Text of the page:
Short on time? Here are the highlights:
- Non-EU students whose programmes have moved online due to the pandemic will not be permitted to enter Germany this year
- Those enrolled in programmes delivered according to a hybrid model, a mix of both in-person and online, will not be affected by the government’s decision
- The announcement has stirred up controversy, especially given that the German government objected to the US government’s July announcement – since revoked – that international students in the country would have to leave if their programmes moved online
The German government has announced that only international students who are required to physically attend classes this year will be eligible for study visas. Without proof that they cannot complete courses online from their home countries, students will not be able to obtain visas. To that end, non-EU students will now require a “certificate of presence” issued by a German university as a first step in applying for a visa.
“Foreign students who can prove that their studies cannot be carried out entirely from abroad, for example, due to compulsory attendance, can enter the country to begin their studies,” said Education Minister Anja Karliczek. “But the entry for online or distance learners will not be allowed.”
It appears however that the restriction will affect a relatively small proportion of international students, since most German universities plan to offer a mix of in-person and online classes – a “hybrid” model. If there is an in-person component to the programme, international students will not be prevented from applying for visas.
Ironically, the decision comes on the heels of the government’s objection to the US administration’s announcement in late July that international students in the US whose classes had moved online would have to leave the country. That decision has since been revoked (now it is only new international students who will not be allowed to enter the US for online courses), but at the time, around 9,000 German students were at risk of being forced to leave the US. In response, Minister Karliczek said at the time that, “Science and research thrive on exchange, and particularly on international exchange,” adding that this was true even in times of COVID-19.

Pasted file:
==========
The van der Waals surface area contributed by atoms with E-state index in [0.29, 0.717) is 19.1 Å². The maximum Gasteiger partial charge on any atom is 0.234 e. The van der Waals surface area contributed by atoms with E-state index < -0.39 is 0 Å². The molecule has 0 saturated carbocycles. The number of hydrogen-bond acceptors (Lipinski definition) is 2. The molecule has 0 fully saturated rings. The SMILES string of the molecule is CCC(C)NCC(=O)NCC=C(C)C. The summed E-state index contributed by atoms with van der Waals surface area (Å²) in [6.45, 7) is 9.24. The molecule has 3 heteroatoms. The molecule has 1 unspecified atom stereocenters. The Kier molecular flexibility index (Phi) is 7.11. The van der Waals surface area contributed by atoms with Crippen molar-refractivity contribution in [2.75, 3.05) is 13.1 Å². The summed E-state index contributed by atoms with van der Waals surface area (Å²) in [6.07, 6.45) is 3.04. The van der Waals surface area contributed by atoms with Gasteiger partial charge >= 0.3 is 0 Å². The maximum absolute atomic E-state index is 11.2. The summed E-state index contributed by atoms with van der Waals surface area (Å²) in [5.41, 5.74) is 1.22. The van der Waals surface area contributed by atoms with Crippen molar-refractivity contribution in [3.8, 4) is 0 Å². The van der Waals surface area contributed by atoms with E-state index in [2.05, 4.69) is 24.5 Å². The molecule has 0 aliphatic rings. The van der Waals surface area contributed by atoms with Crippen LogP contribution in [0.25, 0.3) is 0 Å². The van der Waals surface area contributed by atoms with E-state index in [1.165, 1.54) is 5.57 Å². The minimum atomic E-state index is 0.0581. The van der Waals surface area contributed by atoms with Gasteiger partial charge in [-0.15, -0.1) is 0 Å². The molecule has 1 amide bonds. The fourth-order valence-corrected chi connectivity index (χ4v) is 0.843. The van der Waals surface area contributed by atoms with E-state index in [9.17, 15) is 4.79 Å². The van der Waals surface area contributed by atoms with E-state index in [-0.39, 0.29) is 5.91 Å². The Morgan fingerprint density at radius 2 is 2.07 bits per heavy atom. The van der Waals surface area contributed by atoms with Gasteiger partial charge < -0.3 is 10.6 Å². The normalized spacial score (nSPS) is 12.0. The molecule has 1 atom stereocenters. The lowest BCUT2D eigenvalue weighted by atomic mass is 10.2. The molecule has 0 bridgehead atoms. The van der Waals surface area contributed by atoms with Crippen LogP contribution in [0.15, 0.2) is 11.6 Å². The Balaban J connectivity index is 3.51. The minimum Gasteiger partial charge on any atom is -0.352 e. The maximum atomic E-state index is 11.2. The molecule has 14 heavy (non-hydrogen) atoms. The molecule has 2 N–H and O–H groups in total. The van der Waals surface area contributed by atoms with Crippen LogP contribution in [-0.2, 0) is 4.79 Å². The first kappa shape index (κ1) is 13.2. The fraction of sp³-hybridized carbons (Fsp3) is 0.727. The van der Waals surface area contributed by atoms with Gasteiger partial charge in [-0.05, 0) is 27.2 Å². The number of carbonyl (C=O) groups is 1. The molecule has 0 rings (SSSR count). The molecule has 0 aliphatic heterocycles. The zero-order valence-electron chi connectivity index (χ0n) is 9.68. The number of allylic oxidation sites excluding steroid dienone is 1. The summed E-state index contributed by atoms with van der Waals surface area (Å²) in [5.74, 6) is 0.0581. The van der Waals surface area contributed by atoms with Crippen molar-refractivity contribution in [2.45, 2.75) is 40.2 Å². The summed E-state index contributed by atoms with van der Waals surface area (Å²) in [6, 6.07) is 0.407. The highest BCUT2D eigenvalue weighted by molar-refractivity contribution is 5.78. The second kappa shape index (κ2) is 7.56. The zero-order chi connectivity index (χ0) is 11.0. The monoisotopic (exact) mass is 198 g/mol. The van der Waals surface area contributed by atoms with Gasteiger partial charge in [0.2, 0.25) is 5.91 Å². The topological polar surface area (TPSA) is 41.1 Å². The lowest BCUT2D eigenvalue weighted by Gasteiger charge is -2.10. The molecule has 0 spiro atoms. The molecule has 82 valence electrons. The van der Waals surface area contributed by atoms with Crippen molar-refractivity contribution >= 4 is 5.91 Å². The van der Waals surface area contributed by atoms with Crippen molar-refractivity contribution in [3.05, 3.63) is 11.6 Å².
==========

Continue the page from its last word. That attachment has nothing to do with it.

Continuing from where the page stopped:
Kai Gehring, Germany’s Green Party spokesman for education, called the German government’s new guidance hypocritical: “If the German government were now to stick to the present regulations, this would represent a blatant case of double standards.”
Speaking on behalf of international students, Kumar Ashish of the Federal Union of International Students in Germany, argued,
“If you are admitted to a college in Germany, they should give you a visa. It is the same in the US — it is the right of the student, if they have received their visa, that no-one can deny it to them.”
And Free Democrat education expert Jens Brandenburg called the decision “disgraceful,” saying that it was up to Ms Karliczek to take a stand supporting international academic mobility. As of April, an estimated 80,000 international students had left Germany due to COVID-19 lockdowns and closures of campuses.
Germany and the US are not the only countries now pressing pause on new international enrolments if they are for programmes delivered online. In Canada, a country that has built a reputation of being especially welcoming to international students pre-COVID, and supportive of them as the pandemic took hold, there is now uncertainty regarding whether some international students will be able to enter the country.
A July update from Canada’s immigration ministry (IRCC) cautions that even those with valid study permits (issued or approved as of 18 March) should plan to come to Canada at this time only if their travel can be considered “non-optional and non-discretionary.” What this means in practice is that students whose programmes have transitioned to online delivery because of COVID could be denied entry to Canada, even if they hold a valid study permit.
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